Select committees: what MPs want from sessions with civil servants

Written by Huw Edwards on 26 June 2019 in Opinion
Opinion

Select committees have a key duty to hold those who hold power to account. Former MP Huw Edwards looks at how they have changed in the 40 years since they were created, and what parliamentarians are looking for when they are taking evidence.

Photo: Parliament.TV

Public understanding of how select committees operate has certainly increased as a result of high-profile scandals and the scrutiny of high profile individuals – Robert Murdoch and the News of the World phone hacking case, the employment practices at Mike Ashley’s Sports Direct and Sir Philip Green’s BHS pensions scandal. 

In the 40 years since the current departmental based system of select committees was established there have been some important changes to the way committee are appointed and operate. But the fundamental role of select committees – to hold those who exercise power to account – remains.

What have been the key changes? No longer is appointment to select committees in the gift of party whips and no longer is the chairmanship a reward for long service. Since 2010 the Wright Reforms require chairman to be elected by secret ballot by the House of Commons as whole and other members of the committee elected MPs within each party. This has helped ensure that members bring a greater expertise and interest in the policy areas that each committee examines. Essentially MPs are on a select committee because they want to be on it and their colleagues want them to be on it.


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Select committee chairs now receive an additional salary similar to that of a junior minister to reflect the amount of work and responsibility the role requires. Chairing a committee now has more prestige. Current chairs include former cabinet ministers such as Yvette Cooper on the Home Affairs Select Committee. Committees are also better staffed with specialist advisors and media specialists working alongside committee clerks.

In recent years pre-legislative scrutiny has been an added role for select committees and they now examine draft bills and question expert witnesses about the bill.

After legislating, the second most important role of parliament is to hold government to account. For ministers, being questioned by select committee for up to three hours can be gruelling experience especially when having to explain failures in policy. It requires specialist knowledge of their brief and the ability to respond to unexpected and challenging questions.

There is no party politics – or there shouldn’t be – on select committee. Members are appointed in proportion to the political balance in the House and they are expected to work together across party and produce a unanimous report.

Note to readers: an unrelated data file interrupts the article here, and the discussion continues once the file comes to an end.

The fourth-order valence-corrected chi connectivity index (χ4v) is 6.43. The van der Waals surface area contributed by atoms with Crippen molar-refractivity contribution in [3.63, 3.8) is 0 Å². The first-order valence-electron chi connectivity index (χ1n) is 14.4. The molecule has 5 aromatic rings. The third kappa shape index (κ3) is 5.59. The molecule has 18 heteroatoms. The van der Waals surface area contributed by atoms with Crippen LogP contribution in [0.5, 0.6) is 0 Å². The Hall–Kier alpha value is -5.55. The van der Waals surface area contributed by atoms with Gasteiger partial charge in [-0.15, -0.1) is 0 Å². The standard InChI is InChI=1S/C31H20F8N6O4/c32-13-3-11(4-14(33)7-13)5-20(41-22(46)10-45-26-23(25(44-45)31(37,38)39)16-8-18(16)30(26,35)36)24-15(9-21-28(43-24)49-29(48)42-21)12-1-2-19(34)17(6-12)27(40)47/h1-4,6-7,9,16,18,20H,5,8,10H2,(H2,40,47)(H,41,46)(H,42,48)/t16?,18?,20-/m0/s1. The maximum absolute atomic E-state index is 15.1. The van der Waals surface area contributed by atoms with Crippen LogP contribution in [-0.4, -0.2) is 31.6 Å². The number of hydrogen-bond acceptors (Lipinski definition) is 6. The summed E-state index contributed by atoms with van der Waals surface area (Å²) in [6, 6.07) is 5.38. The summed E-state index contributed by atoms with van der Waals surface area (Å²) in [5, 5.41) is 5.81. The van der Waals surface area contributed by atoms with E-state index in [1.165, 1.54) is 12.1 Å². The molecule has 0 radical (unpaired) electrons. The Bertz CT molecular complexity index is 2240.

MPs do feel empowered on the committee. They relish the opportunity to expose failure, investigate irregularities and hold powerful individuals, not just ministers, to account. The failings of political figures and senior officials were manifestly exposed in the inquiries into the Rotherham sex abuse case. The questioning of Mike Ashley was a clear case of a powerful person who believed he was immune from public scrutiny for the employment practices at Sports Direct, being questioned. However, the public was dismayed that Facebook’s Mark Zuckerberg failed to appear having been summoned by the DCMS committee investigating the Cambridge Analytica scandal.

Civil servants can be involved in the whole cycle of a select committee inquiry: drafting their department’s written evidence; briefing and supporting their ministers or senior colleagues who are called to give oral evidence; preparing the government’s response to the committee’s report; and finally implementing any changes that the government adopts following the inquiry.

Senior officials can also be called to give oral evidence in their own right as they are accountable to parliament, though through ministers.

‘Good scrutiny leads to good policy’ is a wise mantra that civil servants would do well to remember. Policy officials should be mindful at all times that they themselves and not just ministers or senior colleagues could be scrutinised and have to answer to parliament for the outcome of policy they were involved in developing or implementing.

For civil servants it can certainly be daunting experience. They have to maintain their professional dignity as public officials and avoid being drawn into questioning that has a political edge. Civil servants have duty to be helpful to parliament while maintaining their political neutrality under the civil service code.

There is some protection. The ‘Osmotherly Rules’ provides guidance for civil servants appearing before select committees. It states that civil servants can be questioned about the considerations before a ministerial decision is made and the consequences of a decision but they cannot be questioned on the advice they give to ministers. But members of select committee are all politicians. They think and act politically in a manner that civil servants are understandably wary of. Select committee inquiries are largely established because of some failure in the implementation of policy.

The public expects their elected MPs to do something when things go wrong in public life. Civil servants have a crucial role in helping parliament in one its key roles – to hold those who hold power to account.

If you’d like to find out more about Dods  select committee coaching offer, please visit www.dods-training.com

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Huw Edwards
About the author

Huw Edwards is a parliamentary training consultant and select committee coach for Dods. He was Labour MP for Monmouth for nine years and a member of the Welsh Affairs Select Committee.

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